When he asks to view the body, Inspector Ghote learns that the secretary is far from dead. He is upstairs with Varde’s physician, recovering from a severe blow to the head. While he is explaining the difference between murder and assault to Varde, Ghote is called to rush back to his office, where his supervisor places him in charge of discovering what happened to a single rupee that disappeared from the desk of the Minister of Police Affairs. In addition to juggling the two investigations, both with political ramifications for Ghote’s long-term career and both labelled top priority by his supervisor, Ghote also has Axel Svenson, a visitor from Sweden in Bombay to learn about India police methods, to contend with. Svenson has a gift for making incredibly awkward observations, such as if it’s true the Hindu gods are known to accept bribes, it’s no wonder the Indian police think it’s all right. Svenson turns out to be of more assistance than he originally appears to be, fortunately for Ghote.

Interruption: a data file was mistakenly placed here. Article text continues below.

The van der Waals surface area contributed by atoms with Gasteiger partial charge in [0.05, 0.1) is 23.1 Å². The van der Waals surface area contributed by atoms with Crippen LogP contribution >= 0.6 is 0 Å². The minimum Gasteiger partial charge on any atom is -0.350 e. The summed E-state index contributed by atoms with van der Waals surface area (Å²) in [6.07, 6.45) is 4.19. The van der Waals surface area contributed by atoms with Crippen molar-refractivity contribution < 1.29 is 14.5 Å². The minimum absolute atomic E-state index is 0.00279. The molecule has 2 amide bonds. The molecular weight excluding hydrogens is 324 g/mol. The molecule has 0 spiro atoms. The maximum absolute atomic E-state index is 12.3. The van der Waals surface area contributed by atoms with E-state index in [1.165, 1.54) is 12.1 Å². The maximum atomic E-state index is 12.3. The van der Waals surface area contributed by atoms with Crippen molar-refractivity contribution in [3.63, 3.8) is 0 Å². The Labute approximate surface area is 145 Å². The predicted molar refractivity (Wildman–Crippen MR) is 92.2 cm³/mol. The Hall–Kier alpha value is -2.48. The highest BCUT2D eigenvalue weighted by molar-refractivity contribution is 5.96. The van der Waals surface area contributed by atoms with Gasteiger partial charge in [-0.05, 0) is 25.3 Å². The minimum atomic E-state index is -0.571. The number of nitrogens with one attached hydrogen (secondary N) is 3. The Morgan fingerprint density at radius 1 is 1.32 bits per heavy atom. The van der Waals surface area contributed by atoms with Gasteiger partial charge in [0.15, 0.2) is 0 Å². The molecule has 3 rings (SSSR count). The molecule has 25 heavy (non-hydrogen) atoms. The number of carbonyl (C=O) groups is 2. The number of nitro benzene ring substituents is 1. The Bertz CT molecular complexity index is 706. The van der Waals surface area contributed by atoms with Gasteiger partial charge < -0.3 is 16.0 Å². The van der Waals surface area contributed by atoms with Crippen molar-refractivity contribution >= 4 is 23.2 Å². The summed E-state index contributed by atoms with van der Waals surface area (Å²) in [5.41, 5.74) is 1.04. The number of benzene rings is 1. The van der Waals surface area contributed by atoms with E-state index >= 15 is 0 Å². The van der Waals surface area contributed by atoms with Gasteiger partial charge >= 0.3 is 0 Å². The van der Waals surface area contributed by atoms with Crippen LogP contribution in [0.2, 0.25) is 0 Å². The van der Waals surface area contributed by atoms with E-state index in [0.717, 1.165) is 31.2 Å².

The characters are wonderfully drawn in this quietly atmospheric book. Ghote’s devotion to the detection methods described in Gross’s Criminal Investigation, translated from the German, is a delight. Highly recommended.